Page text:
Gibb and his partners may have modeled the Grande on the Fillmore and other West Coast psychedelic ballrooms, but it didn't take long for the place to develop a distinct personality of its own. Located in a run-down neighborhood in the industrial Midwest, the Grande was not a haven for the laid-back or the mellow. Detroit was a town where folks played as hard as they worked, and with the MC5 as their model -- a band that fused furious hard rock, free-jazz exploration, radical politics, and the showmanship of a classic soul revue -- the local bands that played the Grande discovered this venue attracted an audience who would reward a group that delivered a good show or shower scorn on those who couldn't cut the mustard. The MC5's best-known song, "Kick Out the Jams," came from their frequent taunt to other acts -- "Kick out the jams or get off the stage, motherf--ker." -- and local musicians, American touring bands, and acts that made their way from England all discovered that if you worked the crowd right, the Grande audience would give you one of the best nights of your life.

In Louder Than Love, filmmaker Tony D'Annunzio focuses on the people who made the Grande Ballroom a memorable place, at least in part because there's very little footage of the Grande in its heyday still extant (and not many more audio recordings), though he presents a wealth of great still photos of everyone from the Who to Led Zeppelin on the Grande's stage. D'Annunzio has included a number of very entertaining interviews with the folks who ran the Grande (Gibb, stage manager Tom Wright), the Michigan bands who were regular guests there (members of the MC5, the Stooges, the Frost, the Rationals, the Amboy Dukes), major acts who played the Grande (Alice Cooper, Roger Daltrey), behind-the-scenes movers and shakers (from MC5 manager John Sinclair to the people who did the light show), and even fans and groupies who took their place on the dance floor week after week. Some of the stories they share could have come from any of the major rock venues of the day, but there's often a very Detroit slant to the tales that remind us this took place in a town where folks were willing to work hard to make interesting things happen, and if the story behind the Grande often sounds like a series of uphill battles, they also frequently ended in victory and made for some great music that still resonates decades later. The musical soundtrack is devoted exclusively to Michigan bands, and these sounds confirm there was something special and very powerful in the Detroit scene that was tougher, wilder, and more liberating than what was happening anywhere else. And while the Grande fizzled out in the early '70s, as the counterculture went fallow and the concert business became more professional, the movie doesn't dwell on the latter-day failings as much as the good times that were had.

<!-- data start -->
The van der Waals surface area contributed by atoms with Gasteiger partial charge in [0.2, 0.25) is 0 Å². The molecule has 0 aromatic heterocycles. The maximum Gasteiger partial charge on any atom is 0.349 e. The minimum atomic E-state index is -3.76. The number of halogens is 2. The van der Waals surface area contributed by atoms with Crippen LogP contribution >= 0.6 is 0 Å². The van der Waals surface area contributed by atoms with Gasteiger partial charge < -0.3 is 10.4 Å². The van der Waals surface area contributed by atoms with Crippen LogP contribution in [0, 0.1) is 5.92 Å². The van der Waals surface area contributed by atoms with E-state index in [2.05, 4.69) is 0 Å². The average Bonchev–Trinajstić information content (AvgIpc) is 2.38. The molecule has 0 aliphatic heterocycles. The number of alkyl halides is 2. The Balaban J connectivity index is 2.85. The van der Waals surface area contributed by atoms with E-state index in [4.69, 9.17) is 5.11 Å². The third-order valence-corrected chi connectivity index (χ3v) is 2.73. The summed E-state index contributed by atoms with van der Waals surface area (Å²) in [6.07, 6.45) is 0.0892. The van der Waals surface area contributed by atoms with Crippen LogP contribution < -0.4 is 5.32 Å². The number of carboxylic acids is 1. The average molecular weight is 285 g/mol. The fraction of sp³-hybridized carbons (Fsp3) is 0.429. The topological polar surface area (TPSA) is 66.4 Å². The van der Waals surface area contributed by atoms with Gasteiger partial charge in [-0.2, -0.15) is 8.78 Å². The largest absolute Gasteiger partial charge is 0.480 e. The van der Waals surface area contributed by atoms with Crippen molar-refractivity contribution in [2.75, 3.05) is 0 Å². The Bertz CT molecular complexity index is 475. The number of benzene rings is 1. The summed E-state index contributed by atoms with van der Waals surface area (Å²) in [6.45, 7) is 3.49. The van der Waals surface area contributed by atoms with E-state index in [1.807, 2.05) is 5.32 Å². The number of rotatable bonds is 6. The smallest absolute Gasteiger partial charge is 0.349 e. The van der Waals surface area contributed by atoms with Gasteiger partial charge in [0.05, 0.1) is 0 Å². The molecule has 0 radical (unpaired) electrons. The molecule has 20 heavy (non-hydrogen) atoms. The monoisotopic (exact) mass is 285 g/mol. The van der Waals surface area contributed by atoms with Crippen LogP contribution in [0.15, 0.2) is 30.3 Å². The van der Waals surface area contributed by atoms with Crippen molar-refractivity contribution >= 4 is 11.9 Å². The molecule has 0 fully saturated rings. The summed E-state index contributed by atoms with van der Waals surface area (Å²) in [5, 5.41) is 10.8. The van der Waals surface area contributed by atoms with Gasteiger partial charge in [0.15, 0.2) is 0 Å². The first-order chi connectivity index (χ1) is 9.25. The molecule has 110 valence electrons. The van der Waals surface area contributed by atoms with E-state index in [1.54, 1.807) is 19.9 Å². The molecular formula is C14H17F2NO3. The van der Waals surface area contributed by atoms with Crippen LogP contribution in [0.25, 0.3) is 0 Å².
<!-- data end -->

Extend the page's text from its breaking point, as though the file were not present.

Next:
Louder Than Love devotes a bit too much screen time to modern-day observers such as Henry Rollins, Slash, and Tom Morello, who have plenty to say about the music but precious little insight into the circumstances that brought it about, and D'Annunzio sometimes strains the powers of his editing strategy in order to make the most of the precious images available of the Grande. But the music and the community that came out of the Grande Ballroom is a phenomenon worth celebrating, and D'Annunzio makes that abundantly clear in Louder Than Love. Anyone with an interest in rock & roll that dares to look past the ordinary should see it.